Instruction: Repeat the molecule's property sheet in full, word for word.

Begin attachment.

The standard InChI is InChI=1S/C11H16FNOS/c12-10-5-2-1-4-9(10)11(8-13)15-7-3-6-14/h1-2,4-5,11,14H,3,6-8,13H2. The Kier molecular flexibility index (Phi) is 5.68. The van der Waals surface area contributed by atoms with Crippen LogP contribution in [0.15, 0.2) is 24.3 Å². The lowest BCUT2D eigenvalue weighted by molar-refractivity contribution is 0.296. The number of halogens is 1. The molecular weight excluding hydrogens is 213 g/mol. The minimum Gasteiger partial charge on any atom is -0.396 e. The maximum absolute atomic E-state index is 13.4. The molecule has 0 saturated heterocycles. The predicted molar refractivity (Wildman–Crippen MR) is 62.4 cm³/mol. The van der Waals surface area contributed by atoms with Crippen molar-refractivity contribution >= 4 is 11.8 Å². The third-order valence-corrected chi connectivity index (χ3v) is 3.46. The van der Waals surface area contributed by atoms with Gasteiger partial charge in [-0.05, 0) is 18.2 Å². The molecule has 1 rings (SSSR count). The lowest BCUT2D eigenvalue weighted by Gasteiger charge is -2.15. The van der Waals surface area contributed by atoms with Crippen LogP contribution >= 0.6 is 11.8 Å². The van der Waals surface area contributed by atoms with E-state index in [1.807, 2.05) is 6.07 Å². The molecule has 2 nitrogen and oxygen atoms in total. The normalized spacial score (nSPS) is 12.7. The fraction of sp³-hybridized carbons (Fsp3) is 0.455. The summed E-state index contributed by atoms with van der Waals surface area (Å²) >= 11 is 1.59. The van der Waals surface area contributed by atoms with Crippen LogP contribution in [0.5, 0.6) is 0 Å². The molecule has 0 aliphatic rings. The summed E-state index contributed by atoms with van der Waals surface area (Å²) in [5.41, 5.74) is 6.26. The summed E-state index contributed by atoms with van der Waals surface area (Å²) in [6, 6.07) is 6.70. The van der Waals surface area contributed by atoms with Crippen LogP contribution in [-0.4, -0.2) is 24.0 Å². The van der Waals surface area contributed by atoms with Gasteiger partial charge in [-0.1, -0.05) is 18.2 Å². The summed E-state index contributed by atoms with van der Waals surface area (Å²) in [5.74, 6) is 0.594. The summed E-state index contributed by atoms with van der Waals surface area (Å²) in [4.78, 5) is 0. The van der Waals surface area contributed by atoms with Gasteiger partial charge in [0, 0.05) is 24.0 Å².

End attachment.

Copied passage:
The standard InChI is InChI=1S/C11H16FNOS/c12-10-5-2-1-4-9(10)11(8-13)15-7-3-6-14/h1-2,4-5,11,14H,3,6-8,13H2. The Kier molecular flexibility index (Phi) is 5.68. The van der Waals surface area contributed by atoms with Crippen LogP contribution in [0.15, 0.2) is 24.3 Å². The lowest BCUT2D eigenvalue weighted by molar-refractivity contribution is 0.296. The number of halogens is 1. The molecular weight excluding hydrogens is 213 g/mol. The minimum Gasteiger partial charge on any atom is -0.396 e. The maximum absolute atomic E-state index is 13.4. The molecule has 0 saturated heterocycles. The predicted molar refractivity (Wildman–Crippen MR) is 62.4 cm³/mol. The van der Waals surface area contributed by atoms with Crippen molar-refractivity contribution >= 4 is 11.8 Å². The third-order valence-corrected chi connectivity index (χ3v) is 3.46. The van der Waals surface area contributed by atoms with Gasteiger partial charge in [-0.05, 0) is 18.2 Å². The molecule has 1 rings (SSSR count). The lowest BCUT2D eigenvalue weighted by Gasteiger charge is -2.15. The van der Waals surface area contributed by atoms with Crippen LogP contribution >= 0.6 is 11.8 Å². The van der Waals surface area contributed by atoms with E-state index in [1.807, 2.05) is 6.07 Å². The molecule has 2 nitrogen and oxygen atoms in total. The normalized spacial score (nSPS) is 12.7. The fraction of sp³-hybridized carbons (Fsp3) is 0.455. The summed E-state index contributed by atoms with van der Waals surface area (Å²) >= 11 is 1.59. The van der Waals surface area contributed by atoms with Crippen LogP contribution in [0.5, 0.6) is 0 Å². The molecule has 0 aliphatic rings. The summed E-state index contributed by atoms with van der Waals surface area (Å²) in [5.41, 5.74) is 6.26. The summed E-state index contributed by atoms with van der Waals surface area (Å²) in [6, 6.07) is 6.70. The van der Waals surface area contributed by atoms with Crippen LogP contribution in [-0.4, -0.2) is 24.0 Å². The van der Waals surface area contributed by atoms with Gasteiger partial charge in [-0.1, -0.05) is 18.2 Å². The summed E-state index contributed by atoms with van der Waals surface area (Å²) in [5.74, 6) is 0.594. The summed E-state index contributed by atoms with van der Waals surface area (Å²) in [4.78, 5) is 0. The van der Waals surface area contributed by atoms with Gasteiger partial charge in [0, 0.05) is 24.0 Å².